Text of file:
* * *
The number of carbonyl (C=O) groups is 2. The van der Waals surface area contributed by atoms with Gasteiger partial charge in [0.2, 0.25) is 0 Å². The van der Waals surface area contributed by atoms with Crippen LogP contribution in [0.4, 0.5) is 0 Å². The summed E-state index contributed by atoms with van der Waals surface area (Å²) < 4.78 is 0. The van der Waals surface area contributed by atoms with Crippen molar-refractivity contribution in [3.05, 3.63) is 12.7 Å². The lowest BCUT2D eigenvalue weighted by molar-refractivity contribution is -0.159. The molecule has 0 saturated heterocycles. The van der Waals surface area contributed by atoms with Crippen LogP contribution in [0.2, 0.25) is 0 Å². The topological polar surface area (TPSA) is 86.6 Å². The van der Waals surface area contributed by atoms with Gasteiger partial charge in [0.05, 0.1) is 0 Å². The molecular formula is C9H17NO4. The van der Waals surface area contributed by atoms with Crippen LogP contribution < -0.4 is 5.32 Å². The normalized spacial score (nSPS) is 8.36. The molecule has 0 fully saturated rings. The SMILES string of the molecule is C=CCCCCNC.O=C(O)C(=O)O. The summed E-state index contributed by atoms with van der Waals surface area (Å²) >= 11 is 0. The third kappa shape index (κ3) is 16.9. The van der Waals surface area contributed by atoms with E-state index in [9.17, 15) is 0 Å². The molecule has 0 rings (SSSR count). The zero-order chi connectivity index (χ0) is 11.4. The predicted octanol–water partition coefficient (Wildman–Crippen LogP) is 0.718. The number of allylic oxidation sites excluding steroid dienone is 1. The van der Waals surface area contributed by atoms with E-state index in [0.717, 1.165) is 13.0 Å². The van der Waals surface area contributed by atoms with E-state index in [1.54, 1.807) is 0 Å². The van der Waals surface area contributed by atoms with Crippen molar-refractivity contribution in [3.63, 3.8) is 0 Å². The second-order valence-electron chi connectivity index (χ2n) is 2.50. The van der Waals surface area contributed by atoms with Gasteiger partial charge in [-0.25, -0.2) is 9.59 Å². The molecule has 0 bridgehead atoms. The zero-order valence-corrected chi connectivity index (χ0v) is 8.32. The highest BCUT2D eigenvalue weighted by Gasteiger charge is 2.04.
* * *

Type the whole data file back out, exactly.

The number of carbonyl (C=O) groups is 2. The van der Waals surface area contributed by atoms with Gasteiger partial charge in [0.2, 0.25) is 0 Å². The van der Waals surface area contributed by atoms with Crippen LogP contribution in [0.4, 0.5) is 0 Å². The summed E-state index contributed by atoms with van der Waals surface area (Å²) < 4.78 is 0. The van der Waals surface area contributed by atoms with Crippen molar-refractivity contribution in [3.05, 3.63) is 12.7 Å². The lowest BCUT2D eigenvalue weighted by molar-refractivity contribution is -0.159. The molecule has 0 saturated heterocycles. The van der Waals surface area contributed by atoms with Crippen LogP contribution in [0.2, 0.25) is 0 Å². The topological polar surface area (TPSA) is 86.6 Å². The van der Waals surface area contributed by atoms with Gasteiger partial charge in [0.05, 0.1) is 0 Å². The molecular formula is C9H17NO4. The van der Waals surface area contributed by atoms with Crippen LogP contribution < -0.4 is 5.32 Å². The normalized spacial score (nSPS) is 8.36. The molecule has 0 fully saturated rings. The SMILES string of the molecule is C=CCCCCNC.O=C(O)C(=O)O. The summed E-state index contributed by atoms with van der Waals surface area (Å²) >= 11 is 0. The third kappa shape index (κ3) is 16.9. The van der Waals surface area contributed by atoms with E-state index in [9.17, 15) is 0 Å². The molecule has 0 rings (SSSR count). The zero-order chi connectivity index (χ0) is 11.4. The predicted octanol–water partition coefficient (Wildman–Crippen LogP) is 0.718. The number of allylic oxidation sites excluding steroid dienone is 1. The van der Waals surface area contributed by atoms with E-state index in [0.717, 1.165) is 13.0 Å². The van der Waals surface area contributed by atoms with E-state index in [1.54, 1.807) is 0 Å². The van der Waals surface area contributed by atoms with Crippen molar-refractivity contribution in [3.63, 3.8) is 0 Å². The second-order valence-electron chi connectivity index (χ2n) is 2.50. The van der Waals surface area contributed by atoms with Gasteiger partial charge in [-0.25, -0.2) is 9.59 Å². The molecule has 0 bridgehead atoms. The zero-order valence-corrected chi connectivity index (χ0v) is 8.32. The highest BCUT2D eigenvalue weighted by Gasteiger charge is 2.04.